About the Author
When he was a senior in college, Dean Koontz won an Atlantic Monthly
fiction competition. He has been writing ever since. His books are published in 38 languages; worldwide sales are over 300 million copies.
Ten of his novels have risen to number one on the New York Times hardcover best-seller list (The Husband, One Door Away From Heaven, From The Corner Of His Eye, Midnight, Cold Fire, Hideaway, Dragon Tears, The Bad Place, Intensity, and Sole Survivor). Thirteen of his books have risen to the number one position in paperback.
Several of his books have been adapted into feature films and TV miniseries, including the highly rated “Intensity” on the Fox Network. The Husband is currently in development as a major motion picture by Focus Features/Random House Films.
The New York Times has called his writing "psychologically complex, masterly and satisfying." The New Orleans Times-Picayune said Koontz is "lyrical without ever being naive or romantic. [He creates] a grotesque world, much like that of Flannery O'Connor or Walker Percy ... scary, worthwhile reading." The London Times called him "a literary juggler," and Publishers Weekly recently stated in a starred review that Koontz "gives readers bright hope in a dark world. He is a true original."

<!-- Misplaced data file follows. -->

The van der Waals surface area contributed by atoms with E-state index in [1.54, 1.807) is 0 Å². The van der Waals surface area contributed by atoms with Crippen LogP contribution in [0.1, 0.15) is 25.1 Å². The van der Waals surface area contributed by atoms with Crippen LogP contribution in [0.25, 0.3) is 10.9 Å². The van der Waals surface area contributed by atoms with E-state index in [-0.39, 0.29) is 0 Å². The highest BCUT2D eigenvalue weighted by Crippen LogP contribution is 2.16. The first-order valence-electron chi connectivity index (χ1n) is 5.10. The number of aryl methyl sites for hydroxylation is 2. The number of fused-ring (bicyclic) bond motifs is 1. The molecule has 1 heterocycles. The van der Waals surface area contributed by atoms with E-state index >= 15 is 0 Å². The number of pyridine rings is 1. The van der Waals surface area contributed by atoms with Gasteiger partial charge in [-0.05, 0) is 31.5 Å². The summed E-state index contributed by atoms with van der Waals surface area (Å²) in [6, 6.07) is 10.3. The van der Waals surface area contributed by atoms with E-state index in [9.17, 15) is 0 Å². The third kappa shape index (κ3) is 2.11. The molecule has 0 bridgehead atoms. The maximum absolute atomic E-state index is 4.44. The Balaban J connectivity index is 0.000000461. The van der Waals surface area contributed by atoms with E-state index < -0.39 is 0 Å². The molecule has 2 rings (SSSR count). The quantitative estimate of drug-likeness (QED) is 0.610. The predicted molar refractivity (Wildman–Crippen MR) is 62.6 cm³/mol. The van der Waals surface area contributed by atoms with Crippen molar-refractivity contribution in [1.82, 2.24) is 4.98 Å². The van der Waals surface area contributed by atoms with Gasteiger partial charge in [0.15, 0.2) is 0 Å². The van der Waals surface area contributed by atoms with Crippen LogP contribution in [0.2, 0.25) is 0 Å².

Dean Koontz was born and raised in Pennsylvania. He graduated from Shippensburg State College (now Shippensburg University), and his first job after graduation was with the Appalachian Poverty Program, where he was expected to counsel and tutor underprivileged children on a one-to-one basis. His first day on the job, he discovered that the previous occupier of his position had been beaten up by the very kids he had been trying to help and had landed in the hospital for several weeks. The following year was filled with challenge but also tension, and Koontz was more highly motivated than ever to build a career as a writer. He wrote nights and weekends, which he continued to do after leaving the poverty program and going to work as an English teacher in a suburban school district outside Harrisburg. After he had been a year and a half in that position, his wife, Gerda, made him an offer he couldn't refuse: "I'll support you for five years," she said, "and if you can't make it as a writer in that time, you'll never make it." By the end of those five years, Gerda had quit her job to run the business end of her husband's writing career. Dean and Gerda Koontz live in southern California with their golden retriever, Trixie, who herself has written two successful books—Life Is Good and Christmas Is Good.